The NEOMED Community Mourns

The NEOMED community mourns the death of Theodore “Ted” Voneida, Ph.D., our founding chair of the Department of Neurobiology, who passed away Sunday, Dec. 22, 2019, at age 89.

In July 1976, Dr. Voneida joined NEOMED ― then known as NEOUCOM ― as program chief and professor of neurobiology, becoming one of the first faculty hired.

Dr. Voneida received M.Ed. and Ph.D. degrees from Cornell University. He was a postdoctoral fellow in biology at the California Institute of Technology and a research fellow at the Institut de Neurophysiologie et Psychophysiologie in Marseille, France. He was also a professor in the Departments of Anatomy and Biology at the Case Western Reserve College of Medicine before joining NEOMED.

Dr. Voneida went on to develop and chair the Department of Neurobiology at NEOMED ― one of the first in the country. The Department now includes Anatomy and Neurobiology.

As passionate about educating medical students as he was conducting research, Dr. Voneida left a legacy for basic science researchers at NEOMED with whom teaching remains a huge part of their jobs.  In the late 1970s, he responded to a request from area grade school science teachers who wanted their students to see what happens in labs on campus. Students were invited to a morning study of the brain. The sessions were so successful that they grew to Science Days ― which continue in various forms today as part of the University’s pre-medical and pathway programs.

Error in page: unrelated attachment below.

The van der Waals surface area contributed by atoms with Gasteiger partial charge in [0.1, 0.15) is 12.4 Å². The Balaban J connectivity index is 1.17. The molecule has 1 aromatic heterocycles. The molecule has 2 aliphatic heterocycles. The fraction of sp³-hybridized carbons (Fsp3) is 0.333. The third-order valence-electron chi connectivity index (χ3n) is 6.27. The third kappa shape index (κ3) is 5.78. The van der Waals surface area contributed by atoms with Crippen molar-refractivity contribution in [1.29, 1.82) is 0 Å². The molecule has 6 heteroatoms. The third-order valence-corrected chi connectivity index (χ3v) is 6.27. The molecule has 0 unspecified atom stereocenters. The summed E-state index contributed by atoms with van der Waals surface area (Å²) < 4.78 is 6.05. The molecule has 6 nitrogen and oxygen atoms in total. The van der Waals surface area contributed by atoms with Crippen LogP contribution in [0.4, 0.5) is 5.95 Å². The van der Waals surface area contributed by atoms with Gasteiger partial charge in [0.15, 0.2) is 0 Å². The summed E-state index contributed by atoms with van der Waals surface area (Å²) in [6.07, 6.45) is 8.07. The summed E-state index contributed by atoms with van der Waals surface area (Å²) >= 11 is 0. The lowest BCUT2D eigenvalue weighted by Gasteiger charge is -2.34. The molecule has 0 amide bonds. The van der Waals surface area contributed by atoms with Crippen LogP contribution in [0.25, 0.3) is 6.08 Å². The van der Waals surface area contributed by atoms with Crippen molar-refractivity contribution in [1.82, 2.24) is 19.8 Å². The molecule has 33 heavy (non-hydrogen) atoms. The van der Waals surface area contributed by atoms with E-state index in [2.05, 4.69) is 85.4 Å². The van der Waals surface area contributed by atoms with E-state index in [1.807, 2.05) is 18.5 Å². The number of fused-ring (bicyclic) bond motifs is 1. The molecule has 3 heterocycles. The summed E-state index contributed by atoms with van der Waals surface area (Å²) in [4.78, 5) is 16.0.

In 1996, Dr. Voneida was among the first faculty to be named a Master Teacher.

“Dr. Voneida had a profound influence on the development of NEOUCOM as a medical school, combining an unbounded enthusiasm for teaching medical and graduate students with innovation in the development of one the first departments of neurobiology in the U.S.,” said Jeff Wenstrup, Ph.D., associate dean of research as well as professor and chair of the Department of Anatomy and Neurobiology in the College of Medicine.

Dr. Voneida retired in December 1996 and was subsequently appointed Professor Emeritus in Neurobiology.

His commitment and love of teaching is recognized by NEOMED’s Ted Voneida Neuroscience Award for Outstanding Achievement in Medical Neuroscience. This year’s prize was awarded Monday, Jan. 6, 2020, to medical students Anna Kotowski and Divya Sharma.


Before accepting the position with NEOMED, Dr. Voneida informed University leadership of his social activism and his regular appearances on a weekly radio show called, “The Other View.” His views were not always popular and he was once banned by the National Institutes of Health.

His work to combat the environmental effects of strip mining in Southern Ohio was recognized by President Jimmy Carter in a White House ceremony.

Dr. Voneida and his wife were recently honored by the creation of the Ted and Swanny Voneida Social Justice Award by the Universalist/Unitarian Church of Kent Social Justice Council.

There will be a memorial service at 10 a.m., Monday, Jan. 20 at the United Church of Christ in Kent, Ohio.

We extend our fond memories, appreciation for his great legacy at NEOMED, and condolences to his family.

John T. Langell

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